Hexagonal Clouds Debunk Bermuda Triangle Mystery

hexagonalcloudsThe undying mystery of the Bermuda Triangle has long fascinated scientists and adventurists alike. From wormholes to alien abduction, people have tried to explain the weird incidents in this area. After having claimed lives, it is appropriately dubbed as the Devil’s Triangle.

For over a century now, ships and aircrafts have disappeared in this triangular area in the North Atlantic Ocean. Firsthand witnesses narrate their experiences in mostly similar ways. Ship and aircraft navigation systems go beserk. They lose contact almost immediately. Some recall thick clouds enveloping the vessels. Some alleged survivors of such disappearances claim to not remember anything or are stuck in a trance.

One of the biggest victims of the Bermuda Triangle was the USS Cyclops. It was a large carrier ship that supplied fuel during the war. However, 309 crew of the carrier were never heard of again, which was en route to their return from restocking cargo in Barbados.

The disappearances surprisingly halted after 2008, adding more to the mystery of it all. Unfortunately, by the year 2015, SS El Faro, a 790-foot container ship had fallen victim, also taking 33 crew members on board.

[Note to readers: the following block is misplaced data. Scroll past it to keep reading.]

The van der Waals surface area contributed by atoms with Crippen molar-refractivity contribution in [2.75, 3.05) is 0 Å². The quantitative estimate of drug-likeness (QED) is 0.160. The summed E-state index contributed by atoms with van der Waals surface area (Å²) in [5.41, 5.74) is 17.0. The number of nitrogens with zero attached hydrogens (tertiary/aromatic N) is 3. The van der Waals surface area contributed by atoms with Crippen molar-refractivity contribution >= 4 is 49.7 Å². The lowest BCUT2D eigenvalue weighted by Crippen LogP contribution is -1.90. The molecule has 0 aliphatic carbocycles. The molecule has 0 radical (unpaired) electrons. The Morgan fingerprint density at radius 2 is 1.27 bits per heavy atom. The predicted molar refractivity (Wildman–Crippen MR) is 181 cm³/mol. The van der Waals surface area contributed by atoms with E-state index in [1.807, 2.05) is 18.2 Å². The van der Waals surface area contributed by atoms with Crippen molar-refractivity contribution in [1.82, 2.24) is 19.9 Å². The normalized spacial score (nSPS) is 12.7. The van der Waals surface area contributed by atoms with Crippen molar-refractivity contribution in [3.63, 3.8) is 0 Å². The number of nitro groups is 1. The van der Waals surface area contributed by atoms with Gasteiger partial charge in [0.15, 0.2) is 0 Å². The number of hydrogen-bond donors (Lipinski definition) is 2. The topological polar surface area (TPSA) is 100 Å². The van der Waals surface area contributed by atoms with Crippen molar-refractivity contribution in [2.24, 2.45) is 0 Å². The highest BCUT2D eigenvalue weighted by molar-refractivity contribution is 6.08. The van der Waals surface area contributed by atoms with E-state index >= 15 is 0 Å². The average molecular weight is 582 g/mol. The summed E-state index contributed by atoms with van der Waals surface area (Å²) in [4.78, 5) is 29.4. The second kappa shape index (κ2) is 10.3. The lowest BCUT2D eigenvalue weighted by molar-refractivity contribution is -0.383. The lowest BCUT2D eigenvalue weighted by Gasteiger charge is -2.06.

Even if strange circumstances have been reported since the late 1880s, this part of the Atlantic remains to this day, one of the busiest travelling routes.

But, what does really happen inside the Bermuda Triangle?

Experts might finally have an answer!

Satellite images have documented hexagonal cloud patterns within the vicinity. These clouds are apparent during a meteorological phenomenon, they call ‘air bombs’ or microbursts. Imagine an air pump with wind force as strong as a hurricane or even a tornado, surging from the clouds downwards. Since the force of these winds are downward and moves outwards in all directions, they are believed to be the cause of these hexagonal cloud formations. The massive wind force of this phenomenon can cause 30 to 50- foot waves, enough to destroy any vessel unfortunate enough to pass by. They compared these to another set of hexagonal clouds seen in the United Kingdom. Results were inconclusive. More evidence is needed to conclude that both areas with hexagonal clouds caused similar microbursts.

Can this meteorological phenomenon account for almost 1000 eerie disappearances within the triangle? And if that is the truth, what causes the high occurrence of microbursts in this area?

Though as plausible as this theory may seem, further studies are needed to confirm such theory. So, for now, the infamous Bermuda Triangle will still remain an enigma.



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